It now seems highly probable that the psalms and the Salve Regina were all first performed on 16th July 1707 at a special service of Vespers for the Feast of Our Lady of Mount Carmel, the Madonna del Cannine, in the Church of Santa Maria di Monte Santo, under the patronage of the Colonna family.
The score of Dixit Dominus is dated April 1707 and is Handel's earliest surviving autograph. This most magnificent of his psalm settings opens with an impressive chorus contrasting an imitation plainsong cantus firmus melody (introduced by the sopranos at the words donec ponam) with a polyphonic texture presented by both the chorus and the orchestra. Two relatively serene solos for alto and soprano are followed by another monumental choral section which includes many exciting passages of word-painting and vigorous fugal writing. In the soprano duet De torrente melting suspensions in the vocal lines are set against a simple accompaniment of gently repeated chords in the strings. The psalm ends with an appropriately expansive Gloria into which Handel reintroduces the can/us firmus of the opening chorus with the words sicut erat in principio. The work ends with a spirited fugal Amen.
In May 1707 Handel took up residence in the palace of the Marchese, later Prince Francesco Maria Ruspoli. From the Ruspoli archives we learn that on 30th June 1707 a music copyist, Antonio Giuseppe Angelini, was paid for copying the violin and cello parts of the composer's cantata for soprano and strings, Salve Regina. The score of this smaller-scale work was removed from Italy to Berlin at some stage during the eighteenth century and was published by Friedrich Chrysander in the nineteenth. The work is in three movements. Based on the Marian anthem with its supplicatory text, the opening and closing sections are slow and reflective and frame a brilliant and vigorous allegro (Eia Ergo). Never one to shrink from borrowing a good tune in time of need, Handel made use of an aria from Janus, an opera by his erstwhile Hamburg colleague Reinhard Keiser, to set the words ad te clamamus.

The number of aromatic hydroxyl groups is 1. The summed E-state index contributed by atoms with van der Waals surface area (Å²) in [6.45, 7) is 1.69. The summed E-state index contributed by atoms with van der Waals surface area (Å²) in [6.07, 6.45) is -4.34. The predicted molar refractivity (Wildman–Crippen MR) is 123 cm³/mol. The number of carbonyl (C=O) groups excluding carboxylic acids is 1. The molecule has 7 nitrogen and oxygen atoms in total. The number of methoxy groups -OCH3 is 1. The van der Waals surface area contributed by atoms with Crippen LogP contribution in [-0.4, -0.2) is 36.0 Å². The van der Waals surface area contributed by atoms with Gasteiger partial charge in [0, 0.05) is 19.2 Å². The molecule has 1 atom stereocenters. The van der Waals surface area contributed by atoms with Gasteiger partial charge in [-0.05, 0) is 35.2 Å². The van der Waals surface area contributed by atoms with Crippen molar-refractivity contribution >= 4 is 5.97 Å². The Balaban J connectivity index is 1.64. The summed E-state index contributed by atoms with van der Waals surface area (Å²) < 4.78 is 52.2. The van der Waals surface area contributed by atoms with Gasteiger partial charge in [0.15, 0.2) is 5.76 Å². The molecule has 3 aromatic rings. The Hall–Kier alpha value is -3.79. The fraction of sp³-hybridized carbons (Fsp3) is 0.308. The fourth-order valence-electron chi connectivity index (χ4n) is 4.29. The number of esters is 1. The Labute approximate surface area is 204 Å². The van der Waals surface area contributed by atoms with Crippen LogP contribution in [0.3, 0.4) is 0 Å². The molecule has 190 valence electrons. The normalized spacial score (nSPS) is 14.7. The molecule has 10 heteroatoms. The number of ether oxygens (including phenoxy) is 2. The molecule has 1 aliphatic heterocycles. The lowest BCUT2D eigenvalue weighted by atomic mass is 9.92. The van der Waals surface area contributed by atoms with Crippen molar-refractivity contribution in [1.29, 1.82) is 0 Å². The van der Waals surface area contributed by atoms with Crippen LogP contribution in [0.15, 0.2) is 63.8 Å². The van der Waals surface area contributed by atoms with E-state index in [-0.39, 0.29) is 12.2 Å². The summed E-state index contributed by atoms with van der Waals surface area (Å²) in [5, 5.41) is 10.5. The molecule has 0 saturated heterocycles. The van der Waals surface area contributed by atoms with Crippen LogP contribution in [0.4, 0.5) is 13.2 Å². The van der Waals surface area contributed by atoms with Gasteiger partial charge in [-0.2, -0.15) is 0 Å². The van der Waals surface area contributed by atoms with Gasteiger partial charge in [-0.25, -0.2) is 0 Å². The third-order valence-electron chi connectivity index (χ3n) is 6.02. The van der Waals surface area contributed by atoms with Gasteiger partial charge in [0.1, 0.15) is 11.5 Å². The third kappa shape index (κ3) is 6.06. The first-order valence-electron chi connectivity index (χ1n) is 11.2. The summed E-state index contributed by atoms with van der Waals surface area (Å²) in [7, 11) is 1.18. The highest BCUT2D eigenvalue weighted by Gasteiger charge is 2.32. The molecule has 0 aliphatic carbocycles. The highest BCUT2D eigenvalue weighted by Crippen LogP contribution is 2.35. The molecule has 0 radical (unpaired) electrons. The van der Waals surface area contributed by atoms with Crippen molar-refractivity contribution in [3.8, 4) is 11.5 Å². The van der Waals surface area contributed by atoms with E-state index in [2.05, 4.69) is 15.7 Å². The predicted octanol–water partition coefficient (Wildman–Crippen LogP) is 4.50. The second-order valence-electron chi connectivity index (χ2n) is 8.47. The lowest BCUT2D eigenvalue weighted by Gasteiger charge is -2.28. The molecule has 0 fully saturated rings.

The last of Handel's psalm settings included here, Nisi Dominus, was completed on 13th July 1707, as the date on the original autograph confirms. A string arpeggio figure reminiscent of that at the beginning of the 1727 coronation anthem Zndok The Priest introduces a unison intonation of the opening words of the psalm by all the singers. This soon gives way to a more polyphonic treatment of the text. After this initial movement, the remaining verses of the psalm are all set as solos, the most original being the alto aria Cum dederit. With its gentle repeated upper string chord accompaniment this movement provides an echo of the De torrente duet from Dixit Dominus. In the Gloria Handel writes for eight voices in a double chorus and (uniquely in his output) a double string orchestra. Again block harmonies contrast with polyphonic writing. The arpeggio movement and unison chant of the opening movement are heard again in sicut erat in principio and the movement ends typically with a fugal Amen. This Handel later re-worked for the closing moments of The King Shall Rejoice - one of his English Coronation anthems
The Scholars Baroque Ensemble